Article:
Before I click on paste and let you in on Kersten’s thoughts I must note that Maizy is a rather unique yarn with its 82% corn content (grown in the USA), and unexpected softness. The remainder is elastic nylon which allows the knitted fiber to maintain its shape and gives it a bit of stretch. With that here is what Kersten thought about Crystal Palace’s Maizy:
Growing up, were you a Tony the Tiger or a Corn Pops fan? I was fed corn flakes, but yearned for Corn Pops. I also grew up in the Midwest where corn was a staple, not just for the kitchen table, but as a way of supporting the family. Around July, you could buy corn in roadside stands, 20 ears for $1, fresh from the farm.
It instantly looked like a great alternative to cotton for tiny tot clothes. I decided to try a quick pair of Better than Booties Baby Socks, from knittingdaily.com (and a prior IK issue). Winding the yarn was no problem. You may recall my recent trials with winding mohair. Let’s just say that all housecleaning supplies stayed in the closet.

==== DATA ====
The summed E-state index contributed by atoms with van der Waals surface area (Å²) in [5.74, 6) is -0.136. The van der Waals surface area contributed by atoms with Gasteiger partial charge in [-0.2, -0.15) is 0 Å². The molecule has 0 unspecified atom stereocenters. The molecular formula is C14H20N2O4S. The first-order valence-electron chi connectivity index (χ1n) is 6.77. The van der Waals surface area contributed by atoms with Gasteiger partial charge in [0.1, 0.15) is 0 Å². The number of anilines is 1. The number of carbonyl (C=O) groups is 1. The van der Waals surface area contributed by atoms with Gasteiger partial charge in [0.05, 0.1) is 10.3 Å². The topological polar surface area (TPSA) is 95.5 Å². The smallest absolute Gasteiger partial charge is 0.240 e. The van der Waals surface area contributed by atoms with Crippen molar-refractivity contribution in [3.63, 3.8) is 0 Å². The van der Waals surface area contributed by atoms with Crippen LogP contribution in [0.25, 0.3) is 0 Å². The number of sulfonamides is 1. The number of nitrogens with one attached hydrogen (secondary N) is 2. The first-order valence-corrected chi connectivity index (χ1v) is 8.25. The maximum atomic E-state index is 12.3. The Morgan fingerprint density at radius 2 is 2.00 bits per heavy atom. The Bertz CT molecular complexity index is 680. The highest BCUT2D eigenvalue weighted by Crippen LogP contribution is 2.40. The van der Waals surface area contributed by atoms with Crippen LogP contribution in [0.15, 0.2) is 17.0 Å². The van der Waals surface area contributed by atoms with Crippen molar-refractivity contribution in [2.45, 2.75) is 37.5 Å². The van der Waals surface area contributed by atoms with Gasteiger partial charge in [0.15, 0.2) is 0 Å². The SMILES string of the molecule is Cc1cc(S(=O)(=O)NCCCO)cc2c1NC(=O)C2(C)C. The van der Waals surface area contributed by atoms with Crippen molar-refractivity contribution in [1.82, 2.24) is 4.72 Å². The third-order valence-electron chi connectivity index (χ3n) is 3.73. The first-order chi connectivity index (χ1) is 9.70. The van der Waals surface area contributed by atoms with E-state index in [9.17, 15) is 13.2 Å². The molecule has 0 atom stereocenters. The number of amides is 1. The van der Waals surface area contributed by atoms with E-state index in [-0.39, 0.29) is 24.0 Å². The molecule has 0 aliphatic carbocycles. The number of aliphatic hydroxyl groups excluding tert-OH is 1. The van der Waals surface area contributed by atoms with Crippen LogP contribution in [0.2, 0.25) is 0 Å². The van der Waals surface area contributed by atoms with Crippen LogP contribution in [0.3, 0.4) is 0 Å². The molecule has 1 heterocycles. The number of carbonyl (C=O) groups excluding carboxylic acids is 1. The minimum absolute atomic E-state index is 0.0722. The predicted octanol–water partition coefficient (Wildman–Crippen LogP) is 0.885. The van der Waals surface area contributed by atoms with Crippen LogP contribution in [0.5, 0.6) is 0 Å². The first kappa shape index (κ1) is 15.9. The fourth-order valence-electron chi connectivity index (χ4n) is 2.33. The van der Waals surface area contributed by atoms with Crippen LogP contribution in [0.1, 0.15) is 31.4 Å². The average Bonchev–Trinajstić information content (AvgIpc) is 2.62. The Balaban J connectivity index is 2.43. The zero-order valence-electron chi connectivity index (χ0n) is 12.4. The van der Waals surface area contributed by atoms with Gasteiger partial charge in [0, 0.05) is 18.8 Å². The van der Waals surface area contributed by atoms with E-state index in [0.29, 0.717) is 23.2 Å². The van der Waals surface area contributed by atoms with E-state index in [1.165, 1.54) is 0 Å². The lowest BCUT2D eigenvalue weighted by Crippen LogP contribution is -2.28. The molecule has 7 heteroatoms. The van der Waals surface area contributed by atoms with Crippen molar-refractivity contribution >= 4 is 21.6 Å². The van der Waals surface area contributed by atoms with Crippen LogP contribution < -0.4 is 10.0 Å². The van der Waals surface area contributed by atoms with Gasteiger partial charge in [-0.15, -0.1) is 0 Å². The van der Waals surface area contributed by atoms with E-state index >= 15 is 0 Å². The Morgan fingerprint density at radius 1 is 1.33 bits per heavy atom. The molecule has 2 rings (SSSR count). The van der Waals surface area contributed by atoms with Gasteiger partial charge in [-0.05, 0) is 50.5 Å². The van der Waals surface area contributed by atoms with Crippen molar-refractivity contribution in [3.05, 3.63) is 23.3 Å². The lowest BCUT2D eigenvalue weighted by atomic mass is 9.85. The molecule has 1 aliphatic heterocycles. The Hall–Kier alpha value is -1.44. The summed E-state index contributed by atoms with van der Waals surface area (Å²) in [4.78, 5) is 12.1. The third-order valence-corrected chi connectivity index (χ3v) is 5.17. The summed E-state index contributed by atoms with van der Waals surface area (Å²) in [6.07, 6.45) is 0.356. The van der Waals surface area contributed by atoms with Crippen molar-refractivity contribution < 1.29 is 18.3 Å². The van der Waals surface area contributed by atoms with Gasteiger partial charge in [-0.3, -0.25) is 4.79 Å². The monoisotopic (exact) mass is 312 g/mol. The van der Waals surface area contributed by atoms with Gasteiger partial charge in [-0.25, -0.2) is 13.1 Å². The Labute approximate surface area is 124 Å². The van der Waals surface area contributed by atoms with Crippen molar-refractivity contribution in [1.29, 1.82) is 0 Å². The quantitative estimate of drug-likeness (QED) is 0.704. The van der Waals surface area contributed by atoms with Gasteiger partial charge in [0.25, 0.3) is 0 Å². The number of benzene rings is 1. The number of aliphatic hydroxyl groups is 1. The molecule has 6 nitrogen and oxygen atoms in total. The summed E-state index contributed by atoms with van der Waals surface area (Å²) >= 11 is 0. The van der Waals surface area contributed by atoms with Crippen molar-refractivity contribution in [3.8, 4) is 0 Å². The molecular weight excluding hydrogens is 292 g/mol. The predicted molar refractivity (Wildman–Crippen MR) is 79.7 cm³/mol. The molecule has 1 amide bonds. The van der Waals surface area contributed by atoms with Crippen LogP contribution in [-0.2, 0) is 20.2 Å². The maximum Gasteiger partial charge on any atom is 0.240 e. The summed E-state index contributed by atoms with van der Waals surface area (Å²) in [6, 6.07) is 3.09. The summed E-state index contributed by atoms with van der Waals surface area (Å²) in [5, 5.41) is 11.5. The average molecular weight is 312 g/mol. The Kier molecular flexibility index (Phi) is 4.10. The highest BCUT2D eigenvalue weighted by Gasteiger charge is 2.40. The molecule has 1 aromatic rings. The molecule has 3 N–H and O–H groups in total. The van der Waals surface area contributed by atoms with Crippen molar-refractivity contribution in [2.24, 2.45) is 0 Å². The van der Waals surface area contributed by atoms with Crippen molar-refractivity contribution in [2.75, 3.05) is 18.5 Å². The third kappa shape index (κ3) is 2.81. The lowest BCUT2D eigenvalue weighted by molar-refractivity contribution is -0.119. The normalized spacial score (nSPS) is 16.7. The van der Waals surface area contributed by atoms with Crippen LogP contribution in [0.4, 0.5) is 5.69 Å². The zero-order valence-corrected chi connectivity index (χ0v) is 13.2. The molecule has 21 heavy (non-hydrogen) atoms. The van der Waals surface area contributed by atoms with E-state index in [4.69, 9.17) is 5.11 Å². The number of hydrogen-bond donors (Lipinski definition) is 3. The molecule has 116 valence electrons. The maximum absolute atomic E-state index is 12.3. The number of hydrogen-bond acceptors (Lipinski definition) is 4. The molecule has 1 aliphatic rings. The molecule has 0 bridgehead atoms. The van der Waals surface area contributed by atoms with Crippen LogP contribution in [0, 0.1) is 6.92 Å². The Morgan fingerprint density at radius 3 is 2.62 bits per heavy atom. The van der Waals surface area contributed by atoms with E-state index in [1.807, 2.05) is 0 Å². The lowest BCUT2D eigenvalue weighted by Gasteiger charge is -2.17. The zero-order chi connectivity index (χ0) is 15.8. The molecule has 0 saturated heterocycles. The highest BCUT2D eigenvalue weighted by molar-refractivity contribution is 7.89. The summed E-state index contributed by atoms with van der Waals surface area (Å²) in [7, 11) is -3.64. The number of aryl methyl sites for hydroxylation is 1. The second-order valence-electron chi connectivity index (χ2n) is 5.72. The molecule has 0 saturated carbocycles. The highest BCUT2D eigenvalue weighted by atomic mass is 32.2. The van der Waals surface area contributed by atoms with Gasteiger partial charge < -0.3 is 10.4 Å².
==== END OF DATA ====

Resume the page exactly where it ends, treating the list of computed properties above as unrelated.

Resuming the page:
The yarn is a ply of 4 double strands. This was a bit of a challenge with my cable cast-on. I had some issue with splitting until I loosened up on my vice-like tension. Things were much better after that. While knitting, the fabric was not as stretchy as anticipated. It does not have a hand as soft as wool, but it’s not too rough either.
I was a smidge apprehensive about dropping these into the washing machine. This was corn after all. I know what happens to Corn Pops when they sit in milk. Will my pieces turn to mush? I put on my Big Girl pants and did the deed. Beautiful! The fabric softened up and seemed to be a little more elastic as wellâ€¦or it may have been my relief at not mixing corn bread in my washer. After blocking, the #2 swatch had a gauge of 26 stitches x 19 rows per 4 inches.